State School Board Hears Complaints on Dayton Charter
Former teachers of a Dayton charter school brought serious allegations ranging from test manipulation to ethnic favoritism to sexual conduct between students Tuesday to the State Board of Education, which plans to investigate.
Five ex-teachers of the Horizon Science Academy high school in Dayton addressed the board during its public comment period, while two others and a former student submitted written statements. They described a school administration that intimidated staff to discourage questioning or official complaints about various problems, from leaky roofs to school officials reviewing students' standardized test forms to an incident involving students performing oral sex on one another.
Their testimony Tuesday followed a letter to the board sent in recent weeks from Matthew Blair, one of the teachers testifying, about his experiences in the school in the 2004-2005 school year and the Ohio Department of Education's (ODE) response to his concerns, which he said was dismissive. The department responded to his letter by saying it would look into the allegations again but noted they were years old. (See The Hannah Report, 6/25/14.)
Blair was joined Tuesday by teachers with more recent experience at the Dayton school, including two who'd taught there as recently as the 2012-2013 school year.
The teachers made repeated reference to the actions of Turkish students, staff and volunteers. The Dayton school is one of many run by Concept Schools, a charter school group affiliated with a Turkish religious figure named Fethullah Gulen. The teachers testifying said Turkish students frequently received less severe punishments than African-American students and that some Turkish teachers came to the U.S. on visas to teach science and math but then worked any number of other positions. The witnesses described some of them as unqualified and related instances where teachers simply showed videos during class most days.
News reports indicate the FBI had recently raided some schools affiliated with Gulen.
Sen. Peggy Lehner (R-Kettering) asked about the references to Turkish teachers, saying she'd visited the Dayton school on numerous occasions and had never seen any. State board member Mary Rose Oakar said she'd visited affiliated schools in Cleveland and had not witnessed the types of misconduct described Tuesday.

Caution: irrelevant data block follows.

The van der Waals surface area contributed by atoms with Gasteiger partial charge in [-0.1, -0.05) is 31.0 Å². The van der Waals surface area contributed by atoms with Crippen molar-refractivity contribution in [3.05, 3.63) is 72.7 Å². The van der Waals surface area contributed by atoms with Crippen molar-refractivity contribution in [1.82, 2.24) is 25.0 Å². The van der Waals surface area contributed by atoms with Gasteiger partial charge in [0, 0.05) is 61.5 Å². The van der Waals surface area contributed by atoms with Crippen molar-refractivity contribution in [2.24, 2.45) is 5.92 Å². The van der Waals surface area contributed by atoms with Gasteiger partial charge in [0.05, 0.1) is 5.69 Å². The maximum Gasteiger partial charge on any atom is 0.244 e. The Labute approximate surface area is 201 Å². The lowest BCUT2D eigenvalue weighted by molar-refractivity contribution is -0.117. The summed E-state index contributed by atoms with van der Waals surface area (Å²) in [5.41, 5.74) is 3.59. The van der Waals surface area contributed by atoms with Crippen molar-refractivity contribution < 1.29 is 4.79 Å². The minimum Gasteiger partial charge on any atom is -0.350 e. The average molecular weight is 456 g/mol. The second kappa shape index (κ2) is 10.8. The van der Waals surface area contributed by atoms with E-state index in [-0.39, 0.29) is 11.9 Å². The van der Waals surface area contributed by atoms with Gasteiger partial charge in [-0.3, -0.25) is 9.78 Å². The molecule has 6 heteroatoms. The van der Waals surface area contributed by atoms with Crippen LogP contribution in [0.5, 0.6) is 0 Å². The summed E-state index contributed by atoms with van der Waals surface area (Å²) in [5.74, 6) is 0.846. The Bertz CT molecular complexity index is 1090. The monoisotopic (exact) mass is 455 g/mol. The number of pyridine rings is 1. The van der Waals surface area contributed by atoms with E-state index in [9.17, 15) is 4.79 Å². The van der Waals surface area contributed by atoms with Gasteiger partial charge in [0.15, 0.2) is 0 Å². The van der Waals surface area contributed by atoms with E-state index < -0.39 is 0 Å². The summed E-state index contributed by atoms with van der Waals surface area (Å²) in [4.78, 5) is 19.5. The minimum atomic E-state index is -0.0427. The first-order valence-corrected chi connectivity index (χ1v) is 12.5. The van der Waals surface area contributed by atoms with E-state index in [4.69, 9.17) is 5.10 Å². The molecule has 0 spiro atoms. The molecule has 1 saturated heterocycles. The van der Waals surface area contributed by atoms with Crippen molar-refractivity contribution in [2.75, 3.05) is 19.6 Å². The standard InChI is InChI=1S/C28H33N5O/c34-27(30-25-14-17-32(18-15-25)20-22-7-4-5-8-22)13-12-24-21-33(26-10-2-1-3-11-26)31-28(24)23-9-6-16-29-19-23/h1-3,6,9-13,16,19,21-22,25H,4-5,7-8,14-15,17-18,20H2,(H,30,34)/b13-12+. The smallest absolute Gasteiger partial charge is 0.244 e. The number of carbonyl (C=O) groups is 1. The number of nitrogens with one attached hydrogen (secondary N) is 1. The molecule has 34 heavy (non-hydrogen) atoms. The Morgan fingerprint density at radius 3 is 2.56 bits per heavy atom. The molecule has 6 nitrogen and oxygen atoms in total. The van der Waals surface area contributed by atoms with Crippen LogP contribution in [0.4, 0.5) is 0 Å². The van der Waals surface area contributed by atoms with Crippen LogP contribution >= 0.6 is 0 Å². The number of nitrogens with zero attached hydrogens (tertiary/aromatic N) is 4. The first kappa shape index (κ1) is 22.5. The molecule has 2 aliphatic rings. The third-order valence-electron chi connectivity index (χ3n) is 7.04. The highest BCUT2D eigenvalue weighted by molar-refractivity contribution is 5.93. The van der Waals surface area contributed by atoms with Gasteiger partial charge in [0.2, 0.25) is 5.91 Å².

Kellie Kochensparger, a teacher at the school until last summer, said any visits by "dignitaries" were carefully choreographed in advance by the school administration to assure nothing appeared amiss.
"All of the politician visits were very orchestrated," she said.
Board member C. Todd Jones, noting his experience in the federal government, asked if any of the former teachers had contemplated filing a complaint with the U.S. Department of Education's Office of Civil Rights. Some said they'd considered it but feared for their jobs. Blair said he was terminated shortly after forwarding a complaint to the sponsoring organization. Kochensparger said she filed a complaint with ODE but only anonymously, citing the fear of termination.
"Asking questions could get you fired," said Tim Neary, another of the former teachers.
Members of the state board expressed outrage at the allegations and urged quick action to follow up on the investigation.
"Inside my blood is boiling," said board member Deborah Cain.
Board member Michael Collins said he wants a report from the department within a week about how it will go about following up on the allegations.
P.R. Casey, legal counsel to ODE, said staff would follow up in the next few days to get more details of the allegations from the teachers as part of its formal response to the complaint.
"We are your State Board of Education, we are responsible for what's going on," board President Debe Terhar said after the testimony." I want you to understand fully your concerns have not fallen on deaf ears."